computing a gain using a base n logarithm to compute a characteristic of a power of the digital signal output from the ADC by comparing a characteristic of the digital signal with a characteristic of a reference power; and
applying the gain to the digital signal.
12. The method in
the base n logarithm is a base
2 logarithm.13. The method in
computing the gain using a base n logarithm comprises computing in separate operations the characteristic of the power and a mantissa of the power.
14. The method in
additively combining the computed characteristic of the power and the computed mantissa of the power to form the gain.
15. A method comprising:
providing an analog-to-digital converter (ADC);
providing a digital variable gain amplifier (DVGA) configured to receive a digital signal from the ADC;
computing a gain using a base n logarithm to compute a mantissa of the power of the digital signal output from the ADC by comparing a mantissa of the digital signal with a mantissa of a reference power; and
applying the gain to the digital signal.
16. A processing system comprising:
means for converting an analog signal to a digital signal (ADCM);
means for amplifying a digital variable gain signal configured to receive a digital signal from the ADCM;
means for computing a gain using a base n logarithm to compute a characteristic of a power of the digital signal output from the ADCM by comparing a characteristic of the digital signal with a characteristic of a reference power; and
means for applying the gain to the digital signal.
17. The processing system in
the base n logarithm is a base
2 logarithm.18. The processing system in
means for computing the gain using a base n logarithm comprises computing in separate operations the characteristic of the power and a mantissa of the power.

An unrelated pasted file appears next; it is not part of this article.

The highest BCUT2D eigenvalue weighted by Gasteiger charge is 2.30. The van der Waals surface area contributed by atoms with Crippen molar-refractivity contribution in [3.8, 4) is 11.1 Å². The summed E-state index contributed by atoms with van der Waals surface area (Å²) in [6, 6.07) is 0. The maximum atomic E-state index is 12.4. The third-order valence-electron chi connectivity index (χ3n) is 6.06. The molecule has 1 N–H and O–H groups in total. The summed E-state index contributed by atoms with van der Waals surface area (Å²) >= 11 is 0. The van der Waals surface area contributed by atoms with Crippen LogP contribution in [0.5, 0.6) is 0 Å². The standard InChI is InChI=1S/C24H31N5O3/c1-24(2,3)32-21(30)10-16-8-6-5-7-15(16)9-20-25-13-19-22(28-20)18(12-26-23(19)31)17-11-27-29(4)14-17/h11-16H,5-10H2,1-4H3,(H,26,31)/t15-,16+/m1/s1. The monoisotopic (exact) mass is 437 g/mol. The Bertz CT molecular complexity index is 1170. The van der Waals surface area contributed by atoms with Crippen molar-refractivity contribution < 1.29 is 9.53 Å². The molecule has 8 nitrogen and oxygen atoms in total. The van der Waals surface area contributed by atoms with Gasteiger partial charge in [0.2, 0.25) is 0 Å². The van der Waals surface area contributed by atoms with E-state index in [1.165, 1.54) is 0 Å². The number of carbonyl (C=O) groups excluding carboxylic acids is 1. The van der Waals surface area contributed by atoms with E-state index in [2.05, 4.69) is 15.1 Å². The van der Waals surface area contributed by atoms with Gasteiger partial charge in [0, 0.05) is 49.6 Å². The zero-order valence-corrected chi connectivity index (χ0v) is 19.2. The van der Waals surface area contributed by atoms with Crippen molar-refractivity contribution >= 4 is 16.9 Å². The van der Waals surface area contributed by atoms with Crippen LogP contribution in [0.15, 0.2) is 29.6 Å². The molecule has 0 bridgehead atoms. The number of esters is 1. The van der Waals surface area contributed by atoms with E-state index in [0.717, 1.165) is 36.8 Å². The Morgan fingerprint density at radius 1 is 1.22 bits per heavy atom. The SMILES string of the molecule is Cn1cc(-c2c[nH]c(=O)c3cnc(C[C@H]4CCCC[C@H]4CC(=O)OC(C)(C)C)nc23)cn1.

19. The processing system in
means for additively combining the computed characteristic of the power and the computed mantissa of the power to form the gain.
20. A processing system comprising:
means for converting an analog signal to a digital signal (ADCM);
means for amplifying a digital variable gain signal configured to receive a digital signal from the ADCM;
means for computing a gain using a base n logarithm compute a mantissa of the power of the digital signal output from the ADCM by comparing a mantissa of the digital signal with a mantissa of a reference power.
21. Computer readable media containing a set of instructions for a DVGA processor compute a digital gain, the instructions comprising:
a routine to receive a digital signal from the ADC;
a routine to compute a gain using a base n logarithm based to compute a characteristic of a power of the digital signal output from the ADC by comparing a characteristic of the digital signal with a characteristic of a reference power; and
a routine to apply the gain to the digital signal.
22. The computer readable media in
the base n logarithm is a base
2 logarithm.23. The computer readable media in
the DVGA processor is configured to compute the gain using a base n logarithm by computing in separate operations the characteristic of the power and a mantissa of the power.
24. The computer readable media in
the DVGA processor is further configured to additively combine the computed characteristic of the power and the computed mantissa of the power to form the gain.